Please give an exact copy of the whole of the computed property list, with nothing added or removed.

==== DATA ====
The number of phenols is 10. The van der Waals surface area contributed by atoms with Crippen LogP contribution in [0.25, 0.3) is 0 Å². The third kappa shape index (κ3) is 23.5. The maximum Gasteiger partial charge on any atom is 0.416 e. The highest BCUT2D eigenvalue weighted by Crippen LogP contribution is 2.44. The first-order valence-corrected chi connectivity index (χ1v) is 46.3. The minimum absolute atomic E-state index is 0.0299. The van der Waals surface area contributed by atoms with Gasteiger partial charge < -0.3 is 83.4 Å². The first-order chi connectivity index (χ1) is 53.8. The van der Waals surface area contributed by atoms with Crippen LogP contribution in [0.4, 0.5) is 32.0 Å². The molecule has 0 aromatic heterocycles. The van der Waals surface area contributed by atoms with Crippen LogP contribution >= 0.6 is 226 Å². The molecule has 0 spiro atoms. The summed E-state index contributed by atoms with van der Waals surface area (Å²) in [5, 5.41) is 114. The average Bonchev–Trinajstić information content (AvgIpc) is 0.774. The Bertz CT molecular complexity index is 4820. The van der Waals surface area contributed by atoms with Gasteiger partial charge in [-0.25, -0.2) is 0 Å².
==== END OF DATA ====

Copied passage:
The number of phenols is 10. The van der Waals surface area contributed by atoms with Crippen LogP contribution in [0.25, 0.3) is 0 Å². The third kappa shape index (κ3) is 23.5. The maximum Gasteiger partial charge on any atom is 0.416 e. The highest BCUT2D eigenvalue weighted by Crippen LogP contribution is 2.44. The first-order valence-corrected chi connectivity index (χ1v) is 46.3. The minimum absolute atomic E-state index is 0.0299. The van der Waals surface area contributed by atoms with Gasteiger partial charge < -0.3 is 83.4 Å². The first-order chi connectivity index (χ1) is 53.8. The van der Waals surface area contributed by atoms with Crippen LogP contribution in [0.4, 0.5) is 32.0 Å². The molecule has 0 aromatic heterocycles. The van der Waals surface area contributed by atoms with Crippen LogP contribution >= 0.6 is 226 Å². The molecule has 0 spiro atoms. The summed E-state index contributed by atoms with van der Waals surface area (Å²) in [5, 5.41) is 114. The average Bonchev–Trinajstić information content (AvgIpc) is 0.774. The Bertz CT molecular complexity index is 4820. The van der Waals surface area contributed by atoms with Gasteiger partial charge in [-0.25, -0.2) is 0 Å².